World War II Army Flight Nurses
Jenevieve (Jenny) Boyle Silk, who died in June 2017, was the last living of the 25 World War II US Army flight nurses whom I interviewed in 1986 for what became Beyond the Call of Duty: Army Flight Nursing in World War II. I clearly remember each of my interviews with these remarkable women and still can picture them and hear their voices when I think of them.
Twenty of these interviews are now digitized and available as audio recordings on the Imperial War Museum website. Access the interviews here:
My short remembrances are in the order in which I interviewed these former flight nurses.
Ivalee (Lee) Holtz, 1916–1992
801 MAES, Pacific
Lee (Ivalee) HOLTZ (University of Texas School of Nursing, Galveston, 1942) entered the military in 1942 after Pearl Harbor was attacked, with the intention of being a flight nurse. Arriving at her first duty assignment at Hammer Field in Fresno, California, she applied for flight nurse training immediately and worked as a psychiatric nurse for a year before her orders for Bowman Field came through. She graduated from the flight nurse course on 26 November 1943. Holtz was assigned to the 801 MAES with duty assignment in the Pacific; her squadron replaced the original members of that squadron who were rotating back to the United States in 1944.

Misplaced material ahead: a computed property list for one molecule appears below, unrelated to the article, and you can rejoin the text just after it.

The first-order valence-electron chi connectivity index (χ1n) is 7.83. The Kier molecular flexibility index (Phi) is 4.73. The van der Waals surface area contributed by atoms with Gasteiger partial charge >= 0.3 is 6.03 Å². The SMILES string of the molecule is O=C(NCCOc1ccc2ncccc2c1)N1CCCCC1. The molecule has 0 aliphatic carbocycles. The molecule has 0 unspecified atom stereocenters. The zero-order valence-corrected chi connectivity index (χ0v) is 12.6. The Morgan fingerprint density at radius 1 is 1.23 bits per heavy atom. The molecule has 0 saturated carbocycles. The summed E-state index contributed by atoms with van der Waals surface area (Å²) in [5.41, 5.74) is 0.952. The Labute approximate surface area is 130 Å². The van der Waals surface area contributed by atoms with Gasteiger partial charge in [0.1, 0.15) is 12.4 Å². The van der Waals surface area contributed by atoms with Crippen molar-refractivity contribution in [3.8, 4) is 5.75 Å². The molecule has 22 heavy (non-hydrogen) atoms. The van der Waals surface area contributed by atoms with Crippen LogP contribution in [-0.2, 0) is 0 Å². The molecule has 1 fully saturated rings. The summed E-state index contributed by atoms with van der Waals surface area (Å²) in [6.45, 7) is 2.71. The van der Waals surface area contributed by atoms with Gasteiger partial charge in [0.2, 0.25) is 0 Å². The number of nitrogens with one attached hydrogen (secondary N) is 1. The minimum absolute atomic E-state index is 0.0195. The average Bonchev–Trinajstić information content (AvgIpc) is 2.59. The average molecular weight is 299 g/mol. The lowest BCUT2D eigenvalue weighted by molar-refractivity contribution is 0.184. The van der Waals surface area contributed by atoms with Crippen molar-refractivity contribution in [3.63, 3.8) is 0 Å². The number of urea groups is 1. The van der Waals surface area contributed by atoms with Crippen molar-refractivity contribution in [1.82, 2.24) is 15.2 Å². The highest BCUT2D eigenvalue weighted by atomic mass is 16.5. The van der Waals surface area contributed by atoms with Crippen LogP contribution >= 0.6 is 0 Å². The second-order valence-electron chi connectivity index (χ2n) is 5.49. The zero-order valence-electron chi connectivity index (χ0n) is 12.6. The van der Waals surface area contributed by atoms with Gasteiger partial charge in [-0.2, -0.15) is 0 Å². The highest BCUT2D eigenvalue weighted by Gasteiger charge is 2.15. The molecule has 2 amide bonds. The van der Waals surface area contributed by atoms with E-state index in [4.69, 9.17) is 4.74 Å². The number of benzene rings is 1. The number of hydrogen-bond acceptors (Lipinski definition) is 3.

Lee (second from right) in front of flight nurse quarters on Biak.
(Author’s private collection)
After relying on written notes for my first three interviews, I was delighted when Lee agreed to talk on tape. Friendly and easygoing, Lee clearly enjoyed her work as a flight nurse during the war and shared fond memories of many experiences. She had learned not to let the inconveniences of wartime living upset her and to make the most of what she had to work with as far as patient care and personal comfort. Once I realized that the tape was running and I needn’t take notes, I sat back and enjoyed the interview with an obvious enthusiasm for what Lee was sharing about her time as a flight nurse. I learned that an interview could be both informative and enjoyable. Like Alice Krieble, Lee stayed in the military after her assignment as a flight nurse had ended. She retired as a lieutenant colonel in the US Air Force and died in 1992 at age 75.
To listen to my interview with Lee Holtz, click on the link:
Interviewed 4 April 1986, San Antonio, TX
Learn more about my interview with Lee on the Blog for 30 Aug 2015.
To be continued